(OSV News) Meghan Schrader is an instructor and mentor at the E4Texas (Texas Center for Disability Studies) program at the University of Texas at Austin and is on the board of the Euthanasia Prevention Coalition USA. She has a Master’s degree in special education from the University of Texas at Austin and a Master’s in Musicology from the University of New Hampshire. Her experience growing up with a learning disorder also inspired her to serve on the governing board of the Boston Autistic Self Advocacy Network in 2015 and to volunteer as an education advocate for disabled students in foster care. Her research exploring bioethical issues in respect to musical representations of disability in 1950s America was published by Oxford University Press in 2014. She is the recipient of the 2018-2019 Quell Foundation Fighter scholarship for people who have survived severe mental illness. Schrader agreed to chat with Charlie Camosy about what she sees as an intersectional danger zone being created between people with disabilities and euthanasia advocacy.
Opposing assisted suicide
Charlie Camosy: Tell us a bit about your background, including your academic background, that got you interested in the interaction of disability and physician-assisted killing.
Meghan Schrader: The first reason that I so strongly oppose assisted suicide is the awareness of the systemic inequality that I imbibed growing up in the U.S. special education system. Throughout my education I was exposed to the sentiment that disabled students were an expensive burden on teachers, other students and communities. I saw very aggressive attempts by the public school system to restrict special ed students’ access to academic opportunity and even the most basic academic accommodations. Before my junior year of high school in 2000, a bipartisan legislature in my state of Massachusetts lowered special education standards to save money. Students like me, who were performing well with our accommodations, were kicked out of special education.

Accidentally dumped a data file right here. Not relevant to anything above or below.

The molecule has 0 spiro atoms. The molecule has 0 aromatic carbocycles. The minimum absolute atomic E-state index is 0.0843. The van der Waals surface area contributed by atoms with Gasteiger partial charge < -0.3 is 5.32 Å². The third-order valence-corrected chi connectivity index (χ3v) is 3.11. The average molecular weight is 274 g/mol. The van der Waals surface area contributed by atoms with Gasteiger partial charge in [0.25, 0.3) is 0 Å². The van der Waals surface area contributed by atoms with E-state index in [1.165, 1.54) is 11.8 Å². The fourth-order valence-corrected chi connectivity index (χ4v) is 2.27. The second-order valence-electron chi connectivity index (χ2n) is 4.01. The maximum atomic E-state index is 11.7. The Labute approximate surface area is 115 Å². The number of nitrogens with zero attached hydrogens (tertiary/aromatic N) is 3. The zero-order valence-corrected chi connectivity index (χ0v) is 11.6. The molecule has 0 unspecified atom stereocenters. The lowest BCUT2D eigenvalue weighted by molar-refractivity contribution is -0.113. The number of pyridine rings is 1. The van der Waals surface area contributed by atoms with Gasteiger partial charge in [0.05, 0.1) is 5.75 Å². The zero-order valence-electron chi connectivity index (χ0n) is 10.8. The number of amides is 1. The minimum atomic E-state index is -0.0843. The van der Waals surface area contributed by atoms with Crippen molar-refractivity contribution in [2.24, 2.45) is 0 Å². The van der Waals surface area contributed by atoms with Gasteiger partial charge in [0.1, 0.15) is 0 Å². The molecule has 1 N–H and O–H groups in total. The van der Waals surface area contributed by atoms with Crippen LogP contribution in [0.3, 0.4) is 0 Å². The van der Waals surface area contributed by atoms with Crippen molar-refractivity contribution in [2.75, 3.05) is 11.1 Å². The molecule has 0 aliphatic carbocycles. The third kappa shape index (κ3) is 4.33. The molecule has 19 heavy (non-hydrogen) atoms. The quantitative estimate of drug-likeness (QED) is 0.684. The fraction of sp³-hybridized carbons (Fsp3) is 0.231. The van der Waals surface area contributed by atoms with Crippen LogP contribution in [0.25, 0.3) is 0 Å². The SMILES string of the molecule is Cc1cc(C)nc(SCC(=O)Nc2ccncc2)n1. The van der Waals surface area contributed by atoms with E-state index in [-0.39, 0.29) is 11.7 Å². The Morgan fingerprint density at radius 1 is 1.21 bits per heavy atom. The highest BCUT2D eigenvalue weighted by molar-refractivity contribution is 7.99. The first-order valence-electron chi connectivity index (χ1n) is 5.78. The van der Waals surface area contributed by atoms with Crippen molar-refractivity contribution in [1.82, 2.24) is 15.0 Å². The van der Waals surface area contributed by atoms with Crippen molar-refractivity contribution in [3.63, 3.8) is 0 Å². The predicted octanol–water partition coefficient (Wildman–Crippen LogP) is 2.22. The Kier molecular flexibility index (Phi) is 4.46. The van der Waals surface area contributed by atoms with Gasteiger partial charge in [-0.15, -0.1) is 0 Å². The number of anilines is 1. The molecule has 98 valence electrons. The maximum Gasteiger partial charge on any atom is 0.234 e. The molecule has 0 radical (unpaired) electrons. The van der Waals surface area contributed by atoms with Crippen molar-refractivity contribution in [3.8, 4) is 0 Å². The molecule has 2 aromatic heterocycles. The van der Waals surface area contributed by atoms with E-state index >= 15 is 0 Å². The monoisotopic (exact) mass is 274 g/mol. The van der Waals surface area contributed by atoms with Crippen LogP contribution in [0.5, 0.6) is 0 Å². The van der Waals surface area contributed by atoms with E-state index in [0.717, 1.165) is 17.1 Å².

It was a message to disabled young people that we were second-class citizens; it was an infliction of what disability studies scholar Paul Longmore would call a “social death” — cutting disabled people off from opportunity in order to keep prevailing social systems in place.
Witnessing that oppression taught me that the able-bodied, neurotypical majority tends to feel that it can have what it wants at the expense of people with disabilities. Now the “right-to-die” movement is asking to exacerbate the worst form of oppression disabled people already experience — so that they can “control” their own deaths. The thought of some oppressed disabled or terminally ill person being bullied into killing themselves fills me with righteous indignation.
What made me decide to study eugenics in my musicology research was finding Peter Singer’s writings in college. I was struck by the similarity between his comparisons of disabled people to animals and the hate speech that I experienced from bullies growing up. My research was my way of answering people like that on behalf of myself and others with disabilities. I currently teach at a postsecondary program for people with intellectual disabilities at the University of Texas, where I provide lessons in ethics, independent living, the fine arts and peer support.
Advocacy in Canada
Camosy: It seems like Canada is a key place to focus on right now if we want to see what may be coming down the pike in this area. What’s happening there?
Schrader: What’s happening there right now constitutes psychological abuse and systemic violence against people with disabilities. As we know, doctors are legally allowed to suggest assisted suicide to any disabled patient that comes to them. What activists would call #DisabilityTwitter is filled with exclamations of distress by disabled Canadians who are heartbroken that their government would rather kill them than help them. I have an indigent Canadian friend with PTSD and severe chronic pain who was told to end her life with MAiD (Medical Assistance in Dying) on a suicide hotline.